It’s no secret that Walmart owns and leases thousands of acres of real-estate across America – and it’s nice to hear that the retail giant is putting some of it to greater environmental benefit. Walmart took another step on the long road to a future fueled 100 percent by renewables with the construction of the company’s first large scale wind turbine project in Red Bluff, California. The 265 foot tall wind turbine, with a blade diameter of 250 feet, will start operation this fall.
Walmart unveiled the wind turbine yesterday at the Red Bluff distribution center 185 miles north of San Francisco. The one megawatt power installation will provide 15 to 20 percent of the distribution center’s annual electricity needs.
While Walmart has not given a deadline of when the retail giant plans on reaching that 100 percent renewables goal, the movement towards powering the company’s operations with clean energy continues to take baby steps. Fuel cells in part power 26 Walmart and Sam’s Club locations in California, and at last count 140 solar installations are spread out across six states. In addition, wind power has a foundation in Walmart stores around the world, with almost 350 in Mexico, 14 in Northern Ireland and a scattering of mini wind turbines in Massachusetts. The Red Bluff project, however, is a notable step for Walmart.
The General Electric turbine should produce 2.2 million kilowatt hours annually. Under a power purchase agreement (PPA) with Foundation Windpower, Walmart will buy the power the turbine produces via a long term agreement. For now, Walmart is viewing the Red Bluff installation as a pilot project. According to Greg Pool, the company’s senior manager of renewable energy and emissions, the overall success of the Red Bluff site will determine whether Walmart builds similar installations at more sites.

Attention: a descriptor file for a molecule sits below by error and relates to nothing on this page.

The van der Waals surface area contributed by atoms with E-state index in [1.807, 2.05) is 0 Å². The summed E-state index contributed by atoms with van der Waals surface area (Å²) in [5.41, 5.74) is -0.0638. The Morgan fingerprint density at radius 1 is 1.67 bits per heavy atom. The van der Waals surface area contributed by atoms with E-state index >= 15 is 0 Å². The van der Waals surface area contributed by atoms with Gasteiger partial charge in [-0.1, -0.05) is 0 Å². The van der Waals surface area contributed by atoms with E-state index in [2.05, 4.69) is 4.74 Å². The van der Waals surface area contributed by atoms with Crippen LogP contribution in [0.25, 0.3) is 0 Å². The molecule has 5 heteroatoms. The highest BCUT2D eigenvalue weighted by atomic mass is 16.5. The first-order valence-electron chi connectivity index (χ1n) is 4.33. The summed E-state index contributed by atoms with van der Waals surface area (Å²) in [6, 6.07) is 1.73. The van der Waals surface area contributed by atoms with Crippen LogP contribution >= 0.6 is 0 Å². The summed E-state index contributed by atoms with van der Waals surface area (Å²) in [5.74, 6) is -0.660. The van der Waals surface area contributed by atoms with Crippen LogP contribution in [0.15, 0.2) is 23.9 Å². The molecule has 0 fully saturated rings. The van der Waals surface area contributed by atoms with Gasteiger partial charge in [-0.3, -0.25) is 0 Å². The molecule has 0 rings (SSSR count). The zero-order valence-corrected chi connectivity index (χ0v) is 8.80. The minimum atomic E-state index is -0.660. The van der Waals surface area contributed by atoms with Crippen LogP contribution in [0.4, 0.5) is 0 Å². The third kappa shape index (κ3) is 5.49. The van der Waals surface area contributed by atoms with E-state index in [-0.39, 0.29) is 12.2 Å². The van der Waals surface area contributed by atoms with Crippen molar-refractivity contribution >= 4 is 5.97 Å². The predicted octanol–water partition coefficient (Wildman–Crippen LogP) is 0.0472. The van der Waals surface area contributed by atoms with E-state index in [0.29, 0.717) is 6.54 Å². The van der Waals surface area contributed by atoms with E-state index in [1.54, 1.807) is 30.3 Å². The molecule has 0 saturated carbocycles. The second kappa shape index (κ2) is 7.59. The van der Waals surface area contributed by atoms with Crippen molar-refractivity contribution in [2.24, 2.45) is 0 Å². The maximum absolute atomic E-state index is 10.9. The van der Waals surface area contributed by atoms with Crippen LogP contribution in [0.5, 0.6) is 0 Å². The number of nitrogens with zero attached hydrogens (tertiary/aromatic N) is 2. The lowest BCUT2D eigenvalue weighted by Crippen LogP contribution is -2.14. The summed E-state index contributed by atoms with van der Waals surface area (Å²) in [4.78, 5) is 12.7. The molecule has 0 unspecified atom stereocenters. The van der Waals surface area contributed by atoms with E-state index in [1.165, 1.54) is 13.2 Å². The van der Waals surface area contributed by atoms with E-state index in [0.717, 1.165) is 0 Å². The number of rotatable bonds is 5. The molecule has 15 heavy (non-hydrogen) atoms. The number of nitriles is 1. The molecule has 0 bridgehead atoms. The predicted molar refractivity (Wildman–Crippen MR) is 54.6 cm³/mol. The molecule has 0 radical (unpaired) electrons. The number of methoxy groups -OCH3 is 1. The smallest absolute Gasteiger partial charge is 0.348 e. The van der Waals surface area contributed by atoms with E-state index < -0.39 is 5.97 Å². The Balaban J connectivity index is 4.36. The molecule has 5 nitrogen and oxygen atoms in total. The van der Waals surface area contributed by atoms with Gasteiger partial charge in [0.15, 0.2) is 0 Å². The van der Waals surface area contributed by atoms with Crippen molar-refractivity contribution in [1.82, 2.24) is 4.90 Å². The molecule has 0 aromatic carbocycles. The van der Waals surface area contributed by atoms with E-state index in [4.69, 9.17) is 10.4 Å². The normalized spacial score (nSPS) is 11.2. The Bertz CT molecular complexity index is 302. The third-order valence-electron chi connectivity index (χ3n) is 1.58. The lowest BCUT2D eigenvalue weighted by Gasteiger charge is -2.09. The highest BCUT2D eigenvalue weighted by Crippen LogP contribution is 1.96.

For Walmart, an embrace of more renewable energy technologies could help insulate the company from future price shocks as the price of fossil fuels shows only one overall trajectory: upward. Furthermore a commitment from Bentonville to take renewable energy seriously can give the industry even more “street cred.” While the toxic political climate in Washington DC continues to halt the formation of a serious energy policy here in the US, it will be up to companies like Walmart to show that projects like the one in Red Bluff are not folly, but forward thinking.
Leon Kaye, based in Fresno, California, is a sustainability consultant and the editor of GreenGoPost.com. He also contributes to Guardian Sustainable Business and covers sustainable architecture and design for Inhabitat. You can follow him on Twitter.
Photo courtesy Walmart Green Room.